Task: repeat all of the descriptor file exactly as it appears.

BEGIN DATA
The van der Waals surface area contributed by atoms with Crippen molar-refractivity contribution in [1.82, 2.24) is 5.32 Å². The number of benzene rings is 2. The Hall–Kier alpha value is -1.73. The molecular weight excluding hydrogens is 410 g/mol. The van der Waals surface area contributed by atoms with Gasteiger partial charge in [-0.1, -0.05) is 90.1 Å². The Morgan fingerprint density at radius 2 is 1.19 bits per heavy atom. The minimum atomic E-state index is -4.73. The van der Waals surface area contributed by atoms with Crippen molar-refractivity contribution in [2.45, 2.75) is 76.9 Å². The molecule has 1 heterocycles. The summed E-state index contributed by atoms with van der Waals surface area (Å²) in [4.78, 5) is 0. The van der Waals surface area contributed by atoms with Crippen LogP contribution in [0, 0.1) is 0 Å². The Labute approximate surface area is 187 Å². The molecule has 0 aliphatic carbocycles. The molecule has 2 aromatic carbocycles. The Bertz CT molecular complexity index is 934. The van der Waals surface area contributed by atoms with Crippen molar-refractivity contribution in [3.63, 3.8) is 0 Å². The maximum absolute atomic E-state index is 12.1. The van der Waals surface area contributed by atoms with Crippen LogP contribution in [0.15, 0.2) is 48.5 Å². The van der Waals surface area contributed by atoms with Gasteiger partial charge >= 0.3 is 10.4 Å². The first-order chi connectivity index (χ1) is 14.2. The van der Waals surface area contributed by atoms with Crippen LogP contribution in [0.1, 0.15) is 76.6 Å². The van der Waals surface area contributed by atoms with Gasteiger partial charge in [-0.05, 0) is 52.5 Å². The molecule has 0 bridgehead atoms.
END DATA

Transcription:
The van der Waals surface area contributed by atoms with Crippen molar-refractivity contribution in [1.82, 2.24) is 5.32 Å². The number of benzene rings is 2. The Hall–Kier alpha value is -1.73. The molecular weight excluding hydrogens is 410 g/mol. The van der Waals surface area contributed by atoms with Gasteiger partial charge in [-0.1, -0.05) is 90.1 Å². The Morgan fingerprint density at radius 2 is 1.19 bits per heavy atom. The minimum atomic E-state index is -4.73. The van der Waals surface area contributed by atoms with Crippen molar-refractivity contribution in [2.45, 2.75) is 76.9 Å². The molecule has 1 heterocycles. The summed E-state index contributed by atoms with van der Waals surface area (Å²) in [4.78, 5) is 0. The van der Waals surface area contributed by atoms with Crippen LogP contribution in [0, 0.1) is 0 Å². The Labute approximate surface area is 187 Å². The molecule has 0 aliphatic carbocycles. The molecule has 2 aromatic carbocycles. The Bertz CT molecular complexity index is 934. The van der Waals surface area contributed by atoms with Crippen molar-refractivity contribution in [3.63, 3.8) is 0 Å². The maximum absolute atomic E-state index is 12.1. The van der Waals surface area contributed by atoms with Crippen LogP contribution in [0.15, 0.2) is 48.5 Å². The van der Waals surface area contributed by atoms with Gasteiger partial charge >= 0.3 is 10.4 Å². The first-order chi connectivity index (χ1) is 14.2. The van der Waals surface area contributed by atoms with Crippen LogP contribution in [0.1, 0.15) is 76.6 Å². The van der Waals surface area contributed by atoms with Gasteiger partial charge in [-0.05, 0) is 52.5 Å². The molecule has 0 bridgehead atoms.